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What are the best Hitchcock movies?

Discussion in 'Personal' started by wagnerfan, Aug 18, 2012.

  1. I'm thinking of having a Hitchcock fest over the last week or so of the holidays. I've got almost every one of his films on DVD apart from his silent films so need to choose which ones to watch. What would be your top ten list of movies by the pot-bellied master of suspense? This is mine:
    1. Psycho - love it more every time i watch it - Hermann's score really makes the film what it is
    2. Vertigo - Most moving Hitch movie and and Bernard Hermann's wonderful Tristan und Isolde-eque score. Love Jimmy Stewart's and Kim Novak's performances
    3 The Birds - love Tippi Hedron's performance and another great score
    4. Rear Window - Jimmy Stewart again plus wonderful Grace Kelly
    5. Spellbound - Incredible Ingrid Bergmann, another very moving film by Hitch
    6. Frenzy - controversial and extreme but compulsive viewing, love Anna massey's and Jon Finch's performances
    7. North by Northwest - not normally so keen on Carry Grant, but great film
    8. Notorious - wonderful Ingrid Bergman again and the great Claude Rains, another emotionally involvign film by Hitch
    9. Torn Curtain - often criticised and a shame it didn't have the Hermann score, but strangely very enjoyable spy film
    10. Topaz - another heavily criticised film, and suffers from having the ending changed, but another strangely enjoyable spy film
  2. Top 3 are definitely: 1. Vertigo 2. Psycho. 3. The Birds. First watched them all in my teens and they scared me like no others (apart from 'The Haunting of Hill House' and 'Silence of the Lambs'). Still have thrilling exciting scariness from all of these films!
  3. dozymare1957

    dozymare1957 Occasional commenter

    I still have nightmares about the Birds which I saw nearly 50 years ago!
  4. marshypops

    marshypops New commenter

    I think you've mentioned most of them, there are a few missing:
    1. The 39 steps (classic Hitchcock).
    2. Marnie (editing isn't great at times but a imo a "classic").
    3. To catch a thief (pure escapism).
    4. Mr and Mrs Smith (one of his better comedies).
  5. MrGator

    MrGator New commenter

    I love North By Northwest and I think Rebecca is superb. For me though, it has to be Rear Window - Jimmy Stewart is fantastic!
  6. kittylion

    kittylion Senior commenter

    Me too Dozy - they were the original angry birds! I remember hiding behind the settee. My brother had nightmares (what a softie).
  7. Henriettawasp

    Henriettawasp New commenter

    How about 'Rope'? Coldly disturbing.
  8. So many to choose from! I love the 39 Steps, Rebecca, Spellbound and North by North West the most, I think.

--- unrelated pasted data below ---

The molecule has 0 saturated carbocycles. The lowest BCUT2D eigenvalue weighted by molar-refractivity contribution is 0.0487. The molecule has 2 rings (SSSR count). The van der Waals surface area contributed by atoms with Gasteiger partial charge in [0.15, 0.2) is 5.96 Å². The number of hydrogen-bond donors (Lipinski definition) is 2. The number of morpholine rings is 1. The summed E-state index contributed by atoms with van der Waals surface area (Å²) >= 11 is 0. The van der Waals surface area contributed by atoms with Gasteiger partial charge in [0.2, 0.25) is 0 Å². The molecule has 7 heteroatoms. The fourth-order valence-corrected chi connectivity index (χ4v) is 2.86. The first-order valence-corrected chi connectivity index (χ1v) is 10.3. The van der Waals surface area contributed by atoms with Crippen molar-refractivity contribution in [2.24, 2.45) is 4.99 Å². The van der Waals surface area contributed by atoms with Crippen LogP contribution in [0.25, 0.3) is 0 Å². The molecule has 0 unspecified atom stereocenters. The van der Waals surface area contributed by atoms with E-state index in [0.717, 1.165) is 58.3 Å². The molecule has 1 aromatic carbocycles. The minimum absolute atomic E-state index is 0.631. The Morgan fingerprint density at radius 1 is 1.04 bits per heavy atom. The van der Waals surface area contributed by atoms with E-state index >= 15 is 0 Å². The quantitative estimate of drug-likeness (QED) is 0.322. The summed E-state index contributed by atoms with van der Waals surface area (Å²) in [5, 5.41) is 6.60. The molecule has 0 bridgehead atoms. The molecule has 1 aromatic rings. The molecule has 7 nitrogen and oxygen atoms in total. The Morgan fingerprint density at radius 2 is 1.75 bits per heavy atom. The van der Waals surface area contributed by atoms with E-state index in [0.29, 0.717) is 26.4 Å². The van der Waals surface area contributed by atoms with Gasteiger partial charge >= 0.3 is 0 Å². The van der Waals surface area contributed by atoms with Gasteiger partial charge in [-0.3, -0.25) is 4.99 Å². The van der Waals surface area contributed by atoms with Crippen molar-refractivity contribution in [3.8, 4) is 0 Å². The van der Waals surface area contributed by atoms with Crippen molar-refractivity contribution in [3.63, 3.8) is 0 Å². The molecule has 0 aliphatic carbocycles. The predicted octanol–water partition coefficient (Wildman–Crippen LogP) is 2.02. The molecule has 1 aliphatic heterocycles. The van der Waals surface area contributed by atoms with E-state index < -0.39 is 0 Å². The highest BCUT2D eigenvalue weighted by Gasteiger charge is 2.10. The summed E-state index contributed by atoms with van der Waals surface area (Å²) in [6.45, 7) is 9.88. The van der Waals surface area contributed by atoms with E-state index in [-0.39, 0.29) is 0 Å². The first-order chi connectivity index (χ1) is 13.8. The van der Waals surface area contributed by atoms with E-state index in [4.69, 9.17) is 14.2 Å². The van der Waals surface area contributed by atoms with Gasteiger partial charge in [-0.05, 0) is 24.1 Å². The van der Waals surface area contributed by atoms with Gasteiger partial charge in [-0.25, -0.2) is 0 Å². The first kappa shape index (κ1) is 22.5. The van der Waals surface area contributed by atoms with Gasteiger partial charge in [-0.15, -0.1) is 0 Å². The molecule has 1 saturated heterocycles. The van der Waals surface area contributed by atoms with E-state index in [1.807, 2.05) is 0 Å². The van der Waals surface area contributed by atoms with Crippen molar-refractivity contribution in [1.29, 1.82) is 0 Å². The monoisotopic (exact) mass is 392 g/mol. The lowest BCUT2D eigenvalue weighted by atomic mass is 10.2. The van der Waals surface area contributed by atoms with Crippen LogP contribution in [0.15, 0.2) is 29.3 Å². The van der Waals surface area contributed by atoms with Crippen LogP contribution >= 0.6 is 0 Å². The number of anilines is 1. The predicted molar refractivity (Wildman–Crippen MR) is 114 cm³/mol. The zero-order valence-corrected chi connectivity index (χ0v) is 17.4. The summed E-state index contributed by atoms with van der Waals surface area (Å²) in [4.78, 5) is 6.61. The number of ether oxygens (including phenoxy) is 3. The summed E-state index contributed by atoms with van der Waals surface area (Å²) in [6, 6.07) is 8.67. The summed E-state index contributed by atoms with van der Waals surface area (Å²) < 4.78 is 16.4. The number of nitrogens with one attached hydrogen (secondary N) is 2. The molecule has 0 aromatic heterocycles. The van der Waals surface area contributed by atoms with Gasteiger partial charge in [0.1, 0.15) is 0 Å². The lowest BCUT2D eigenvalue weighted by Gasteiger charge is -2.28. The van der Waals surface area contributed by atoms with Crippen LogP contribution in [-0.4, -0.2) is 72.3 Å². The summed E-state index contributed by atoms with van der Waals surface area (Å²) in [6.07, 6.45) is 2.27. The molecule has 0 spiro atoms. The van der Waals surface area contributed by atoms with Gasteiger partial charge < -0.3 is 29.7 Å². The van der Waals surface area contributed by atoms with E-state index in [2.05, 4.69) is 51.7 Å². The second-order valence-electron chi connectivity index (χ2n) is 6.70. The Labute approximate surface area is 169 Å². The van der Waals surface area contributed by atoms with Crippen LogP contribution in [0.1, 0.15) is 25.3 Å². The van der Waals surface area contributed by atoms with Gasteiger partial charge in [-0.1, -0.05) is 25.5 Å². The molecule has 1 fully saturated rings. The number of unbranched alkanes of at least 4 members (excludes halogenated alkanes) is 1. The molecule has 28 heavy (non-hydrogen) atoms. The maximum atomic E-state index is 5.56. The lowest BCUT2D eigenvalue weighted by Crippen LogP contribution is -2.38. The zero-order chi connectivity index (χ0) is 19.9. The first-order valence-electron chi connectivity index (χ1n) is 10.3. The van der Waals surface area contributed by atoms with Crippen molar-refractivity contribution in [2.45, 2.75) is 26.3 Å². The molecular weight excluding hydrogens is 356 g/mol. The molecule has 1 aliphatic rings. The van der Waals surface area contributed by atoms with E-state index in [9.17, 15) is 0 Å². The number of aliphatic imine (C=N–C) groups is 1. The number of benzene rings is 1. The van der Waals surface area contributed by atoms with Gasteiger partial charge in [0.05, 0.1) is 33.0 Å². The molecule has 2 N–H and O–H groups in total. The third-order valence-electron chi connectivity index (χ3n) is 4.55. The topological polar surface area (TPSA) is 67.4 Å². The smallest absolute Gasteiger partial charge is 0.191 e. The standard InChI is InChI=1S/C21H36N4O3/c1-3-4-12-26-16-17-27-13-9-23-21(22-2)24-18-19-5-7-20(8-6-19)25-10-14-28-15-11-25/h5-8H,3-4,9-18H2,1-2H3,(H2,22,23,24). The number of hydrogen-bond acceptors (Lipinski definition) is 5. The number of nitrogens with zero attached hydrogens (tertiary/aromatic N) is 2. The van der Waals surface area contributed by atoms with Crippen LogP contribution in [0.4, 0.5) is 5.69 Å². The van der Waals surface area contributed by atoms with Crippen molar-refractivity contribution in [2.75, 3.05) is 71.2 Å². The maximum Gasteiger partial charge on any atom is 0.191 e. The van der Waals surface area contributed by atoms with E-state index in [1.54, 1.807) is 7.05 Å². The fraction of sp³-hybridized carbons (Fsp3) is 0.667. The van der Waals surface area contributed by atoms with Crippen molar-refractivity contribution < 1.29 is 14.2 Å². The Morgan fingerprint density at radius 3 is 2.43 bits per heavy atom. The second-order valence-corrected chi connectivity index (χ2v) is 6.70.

Psycho is brilliant but flawed, with unconvincing sections near the end, when the murdered girl's boyfriend talks to Norman Bates while her sister searches the creepy house, and then the psychiatrist's explanation at the close, although the final shot of Bates' face dissolving into his dead mother's is brilliant.
  9. I find them all over-rated and, as times goes by, very dated.
    I know they have a strong following, but I have just never 'got it'.
  10. jubilee

    jubilee Star commenter

    Dial M for Murder.
  11. Rear Window is my all time favourite film. I love the insular sense to it and the element of Jimmy Stewart being voyeuristic and with things "not feeling right" with him.
    I have a soft spot for Strangers on a Train and I think Marnie is utterly intriguing. I use Psycho to teach music in horror films for Media Studies and we explore the use of the stuffed birds to illustrate characters during the scene where Bates is sat with Crane in his parlour; this is totally chilling.
    Gotta love a bit of the Hitch!
  12. I prefer his movies from the the 40s, 50s and 60s, but if I was having to choose just from his British movies from the 1930s I would go for:
    1. The 39 Steps
    2. Young and Innocent
    3. The Lady Vanishes
    4. Sabatoge
    5. The Man Who Knew Too Much (original version)
    16. Secret Agent
  13. Thats a very nice choice of top three, I'd definitely go with that for the start of my Hitchcock fest - you've got suspense, love beyond death, scares, fabulous music scores by Bernard Hermann, icy blondes, Jimmy Stewart at his greatest - wonderful. Vertigo is an incredible film right from the opening sequence to the very end. I'm not surprised it recently knocked Citizen Kane (which I found boring to be honest and can't understand why its so highly rated) off the US movie critics choice of great film of all time. Apparently Vertigo was a failure at the box office when it originally came out, and it wasn't until years later that it became widely recognised as a masterpiece.

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